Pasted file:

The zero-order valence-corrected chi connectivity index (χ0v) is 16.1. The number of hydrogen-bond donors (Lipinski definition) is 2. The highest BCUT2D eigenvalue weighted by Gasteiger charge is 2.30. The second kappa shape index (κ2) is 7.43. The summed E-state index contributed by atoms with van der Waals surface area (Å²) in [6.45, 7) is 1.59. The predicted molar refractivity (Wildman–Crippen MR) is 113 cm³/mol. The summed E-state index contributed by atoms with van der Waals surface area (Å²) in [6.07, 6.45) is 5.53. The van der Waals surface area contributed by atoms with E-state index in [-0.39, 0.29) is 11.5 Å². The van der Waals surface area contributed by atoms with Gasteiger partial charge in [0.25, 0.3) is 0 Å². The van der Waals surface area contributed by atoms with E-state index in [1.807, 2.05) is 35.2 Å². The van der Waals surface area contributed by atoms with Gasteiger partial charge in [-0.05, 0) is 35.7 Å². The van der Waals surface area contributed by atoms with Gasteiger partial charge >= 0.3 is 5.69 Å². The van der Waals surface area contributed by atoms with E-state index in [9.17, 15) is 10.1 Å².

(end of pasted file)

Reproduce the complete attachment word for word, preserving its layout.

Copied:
The zero-order valence-corrected chi connectivity index (χ0v) is 16.1. The number of hydrogen-bond donors (Lipinski definition) is 2. The highest BCUT2D eigenvalue weighted by Gasteiger charge is 2.30. The second kappa shape index (κ2) is 7.43. The summed E-state index contributed by atoms with van der Waals surface area (Å²) in [6.45, 7) is 1.59. The predicted molar refractivity (Wildman–Crippen MR) is 113 cm³/mol. The summed E-state index contributed by atoms with van der Waals surface area (Å²) in [6.07, 6.45) is 5.53. The van der Waals surface area contributed by atoms with E-state index in [-0.39, 0.29) is 11.5 Å². The van der Waals surface area contributed by atoms with Gasteiger partial charge in [0.25, 0.3) is 0 Å². The van der Waals surface area contributed by atoms with E-state index in [1.807, 2.05) is 35.2 Å². The van der Waals surface area contributed by atoms with Gasteiger partial charge in [-0.05, 0) is 35.7 Å². The van der Waals surface area contributed by atoms with Gasteiger partial charge >= 0.3 is 5.69 Å². The van der Waals surface area contributed by atoms with E-state index in [9.17, 15) is 10.1 Å².